As natural resource extraction expands in the Global South, private interests often outweigh the public good, driving inequality, injustice, and climate change. We work globally to ensure natural resource governance serves the public interest and reflects the aspirations of rural, low-income, and indigenous communities who claim customary rights to their land or have secured land rights.
Inequality and climate change are inextricably bound to how natural resources are governed. Who owns, controls, and benefits from extracting oil, gas, minerals, and forests—particularly from the lands of local and indigenous communities in the Global South—can have a devastating impact on livelihoods and the environment.
Multinational companies and other powerful players take advantage of weaknesses in governance to obtain an inordinate share of the benefits from extraction.
In some cases, revenues are moved out of countries illicitly, leaving governments and communities cash-strapped.
Rural, low-income communities and indigenous peoples often receive very little benefit from extraction, yet bear a disproportionate burden of the industry’s social, economic, and environmental risks. These communities lack legal recognition to nearly two-thirds of the land where they claim customary rights, making them particularly vulnerable to displacement, conflict, and environmental harm.
When governed fairly, the natural resource sector can contribute to reducing inequality in the Global South. Likewise, where indigenous and local communities have secured and recognized land rights, their livelihoods are protected, rates of deforestation are lower, there is less conflict, and women are safer.
These communities are a key part of the solution to climate change. By protecting forests, they prevent roughly 300 billion metric tons of carbon from being released into the atmosphere, and these standing forests filter carbon pollution from the air.
Legal and enforced land rights give communities a seat at the table, so they have a say in who benefits from extraction and how land use will be managed. Land rights also protect them from involuntary or forcible displacement when industrial-scale projects arrive at their doorsteps.
Our Aim and Approach
We work to put the people most affected by the extraction of natural resources at the center of solutions. We focus on three key areas:
Building effective leaders and networks
We help indigenous peoples and local communities expand their capacity to be effective leaders, communicators, and organizers using funding from our BUILD program. We help them establish alliances and networks locally and globally, and access public and private decision-making spaces to build their collective power, so they can shape decisions that affect their land and rights.
Strengthening positive narratives
We connect indigenous and local communities with think tanks, researchers, legal groups, and scientists who use data to support arguments, and with advocacy organizations and communicators who can amplify the voices of the communities. Together, they use strategic communications to build positive narratives around natural resources, the extractive industry, their communities, and climate change.
We build a network of philanthropies and bilateral and multilateral organizations to leverage international finance to put into place policies designed to reduce inequality, curb climate change and preserve the agency of the communities we support. A founding member of the collaborative fund, the Climate and Land Use Alliance, we leverage an additional $5 for every $1 we put in the alliance.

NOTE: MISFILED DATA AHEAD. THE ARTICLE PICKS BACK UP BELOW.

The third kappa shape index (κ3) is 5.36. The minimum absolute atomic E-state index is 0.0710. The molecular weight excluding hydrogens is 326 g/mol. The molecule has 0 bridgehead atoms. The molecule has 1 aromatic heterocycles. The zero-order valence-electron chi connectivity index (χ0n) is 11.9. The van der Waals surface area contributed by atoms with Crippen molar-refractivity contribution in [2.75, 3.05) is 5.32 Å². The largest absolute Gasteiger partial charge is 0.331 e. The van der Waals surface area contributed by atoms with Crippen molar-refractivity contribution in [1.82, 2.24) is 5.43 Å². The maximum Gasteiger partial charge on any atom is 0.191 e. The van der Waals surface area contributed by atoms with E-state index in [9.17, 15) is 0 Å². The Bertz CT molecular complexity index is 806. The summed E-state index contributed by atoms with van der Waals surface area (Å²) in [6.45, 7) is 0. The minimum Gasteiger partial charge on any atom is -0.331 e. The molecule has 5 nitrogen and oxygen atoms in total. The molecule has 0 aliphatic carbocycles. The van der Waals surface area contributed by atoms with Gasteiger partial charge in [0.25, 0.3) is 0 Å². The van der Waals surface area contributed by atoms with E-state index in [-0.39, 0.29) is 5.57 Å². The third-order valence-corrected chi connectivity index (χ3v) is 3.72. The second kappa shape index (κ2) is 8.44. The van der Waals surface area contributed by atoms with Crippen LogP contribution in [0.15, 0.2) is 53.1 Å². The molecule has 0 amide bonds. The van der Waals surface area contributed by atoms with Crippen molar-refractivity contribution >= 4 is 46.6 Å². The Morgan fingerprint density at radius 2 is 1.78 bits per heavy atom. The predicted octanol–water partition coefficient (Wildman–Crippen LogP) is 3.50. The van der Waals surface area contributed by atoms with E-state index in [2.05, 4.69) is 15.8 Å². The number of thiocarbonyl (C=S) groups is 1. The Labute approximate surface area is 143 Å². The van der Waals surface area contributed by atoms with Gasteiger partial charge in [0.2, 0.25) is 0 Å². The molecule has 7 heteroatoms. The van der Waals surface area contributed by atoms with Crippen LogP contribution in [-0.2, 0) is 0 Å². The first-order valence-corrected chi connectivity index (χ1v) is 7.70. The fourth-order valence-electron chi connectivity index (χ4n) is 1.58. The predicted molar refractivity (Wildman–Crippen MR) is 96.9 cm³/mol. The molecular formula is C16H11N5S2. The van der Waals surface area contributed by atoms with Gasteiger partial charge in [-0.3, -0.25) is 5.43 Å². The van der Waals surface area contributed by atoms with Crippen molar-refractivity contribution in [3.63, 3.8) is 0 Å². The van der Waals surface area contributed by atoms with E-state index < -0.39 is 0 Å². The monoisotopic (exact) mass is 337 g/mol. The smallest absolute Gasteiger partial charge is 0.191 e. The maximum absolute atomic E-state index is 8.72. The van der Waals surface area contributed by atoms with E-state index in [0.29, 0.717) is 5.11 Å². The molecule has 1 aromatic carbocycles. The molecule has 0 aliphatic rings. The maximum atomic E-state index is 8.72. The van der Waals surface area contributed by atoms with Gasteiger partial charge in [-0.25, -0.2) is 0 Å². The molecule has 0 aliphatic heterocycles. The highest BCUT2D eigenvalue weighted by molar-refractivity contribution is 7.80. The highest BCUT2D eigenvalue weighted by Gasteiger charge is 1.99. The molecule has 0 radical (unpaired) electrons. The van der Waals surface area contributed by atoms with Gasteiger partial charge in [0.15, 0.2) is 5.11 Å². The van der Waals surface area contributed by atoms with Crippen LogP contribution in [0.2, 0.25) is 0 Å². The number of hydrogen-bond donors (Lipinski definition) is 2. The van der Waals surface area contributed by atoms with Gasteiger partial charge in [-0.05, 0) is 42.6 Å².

By 2030, our goal is to ensure the needs of rural, low-income and indigenous communities are reflected in policies and practices related to natural resources in the Global South. We work toward four important outcomes:
Secured land rights
Afro-descendants, indigenous peoples, and local communities in forested and extractive regions will have more secure land rights that will be recognized by governments and companies. At least 50 percent of forests in low- and middle-income countries will be recognized as owned or designated for use by these communities.
Local communities will have a seat at the table
Rural communities will increasingly and freely exercise their rights to have a say over extractive projects that affect their culture, tradition and land. Those rights will be reflected in government policies and corporate practices.
Government and corporate policies and practices will ensure the equitable distribution of benefits and compensation from extractive projects for affected communities.
Governments and companies will instill policies and practices that explicitly reduce illicit financial flows, corruption, tax evasion, and environmental crimes related to natural resources.
where this work is happening
We support communities from the following regions to shape local and global decisions that affect their lives: Andean region, Brazil, Indonesia, Mexico and Central America, Southern Africa, West Africa
where we work
number of grantees203
annual budget$25 million
build budget$95 million
Bringing indigenous voices to the international stage
With BUILD support, grassroots indigenous organizations—Aliansi Masyarakat Adat Nusantara from Indonesia, Articulação dos Povos Indígenas do Brasil from Brazil, Coordinadora de las Organizaciones Indígenas de la Cuenca Amazónica from the Amazon, and Alianza Mesoamericana de Pueblos y Bosques from Mesoamerica—have created a powerful alliance that gives voice to indigenous peoples in key global policy arenas. By working with scientists and researchers who support the organizations’ arguments and advocates and communicators who amplify them, the alliance has established indigenous and local communities as integral solutions to climate change and opened doors for participation in decision-making circles that affect the natural resources sector.